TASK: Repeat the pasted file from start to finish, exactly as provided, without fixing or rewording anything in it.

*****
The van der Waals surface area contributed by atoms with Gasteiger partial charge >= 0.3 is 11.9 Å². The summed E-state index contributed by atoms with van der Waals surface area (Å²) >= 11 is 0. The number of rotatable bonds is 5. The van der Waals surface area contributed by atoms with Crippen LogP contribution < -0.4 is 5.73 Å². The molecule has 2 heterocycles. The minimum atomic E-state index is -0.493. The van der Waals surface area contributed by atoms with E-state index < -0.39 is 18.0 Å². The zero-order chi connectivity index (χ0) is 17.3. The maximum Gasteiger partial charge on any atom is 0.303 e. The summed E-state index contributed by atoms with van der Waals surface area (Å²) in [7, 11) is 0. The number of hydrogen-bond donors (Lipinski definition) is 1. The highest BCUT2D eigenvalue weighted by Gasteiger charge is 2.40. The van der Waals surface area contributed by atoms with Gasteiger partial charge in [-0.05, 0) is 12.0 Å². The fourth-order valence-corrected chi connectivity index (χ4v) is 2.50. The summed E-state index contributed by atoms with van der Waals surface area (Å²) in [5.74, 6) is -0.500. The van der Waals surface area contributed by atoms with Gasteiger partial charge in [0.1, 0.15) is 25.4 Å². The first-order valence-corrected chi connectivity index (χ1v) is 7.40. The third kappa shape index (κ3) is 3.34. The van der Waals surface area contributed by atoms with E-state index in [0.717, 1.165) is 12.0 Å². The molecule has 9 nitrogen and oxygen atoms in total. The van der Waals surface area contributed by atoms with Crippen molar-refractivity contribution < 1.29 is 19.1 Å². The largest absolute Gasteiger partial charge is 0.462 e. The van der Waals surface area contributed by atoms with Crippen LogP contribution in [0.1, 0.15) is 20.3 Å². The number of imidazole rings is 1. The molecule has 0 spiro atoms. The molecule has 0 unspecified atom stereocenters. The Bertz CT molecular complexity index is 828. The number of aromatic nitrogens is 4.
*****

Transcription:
The van der Waals surface area contributed by atoms with Gasteiger partial charge >= 0.3 is 11.9 Å². The summed E-state index contributed by atoms with van der Waals surface area (Å²) >= 11 is 0. The number of rotatable bonds is 5. The van der Waals surface area contributed by atoms with Crippen LogP contribution < -0.4 is 5.73 Å². The molecule has 2 heterocycles. The minimum atomic E-state index is -0.493. The van der Waals surface area contributed by atoms with E-state index < -0.39 is 18.0 Å². The zero-order chi connectivity index (χ0) is 17.3. The maximum Gasteiger partial charge on any atom is 0.303 e. The summed E-state index contributed by atoms with van der Waals surface area (Å²) in [7, 11) is 0. The number of hydrogen-bond donors (Lipinski definition) is 1. The highest BCUT2D eigenvalue weighted by Gasteiger charge is 2.40. The van der Waals surface area contributed by atoms with Gasteiger partial charge in [-0.05, 0) is 12.0 Å². The fourth-order valence-corrected chi connectivity index (χ4v) is 2.50. The summed E-state index contributed by atoms with van der Waals surface area (Å²) in [5.74, 6) is -0.500. The van der Waals surface area contributed by atoms with Gasteiger partial charge in [0.1, 0.15) is 25.4 Å². The first-order valence-corrected chi connectivity index (χ1v) is 7.40. The third kappa shape index (κ3) is 3.34. The van der Waals surface area contributed by atoms with E-state index in [0.717, 1.165) is 12.0 Å². The molecule has 9 nitrogen and oxygen atoms in total. The van der Waals surface area contributed by atoms with Crippen molar-refractivity contribution < 1.29 is 19.1 Å². The largest absolute Gasteiger partial charge is 0.462 e. The van der Waals surface area contributed by atoms with Crippen LogP contribution in [0.1, 0.15) is 20.3 Å². The number of imidazole rings is 1. The molecule has 0 spiro atoms. The molecule has 0 unspecified atom stereocenters. The Bertz CT molecular complexity index is 828. The number of aromatic nitrogens is 4.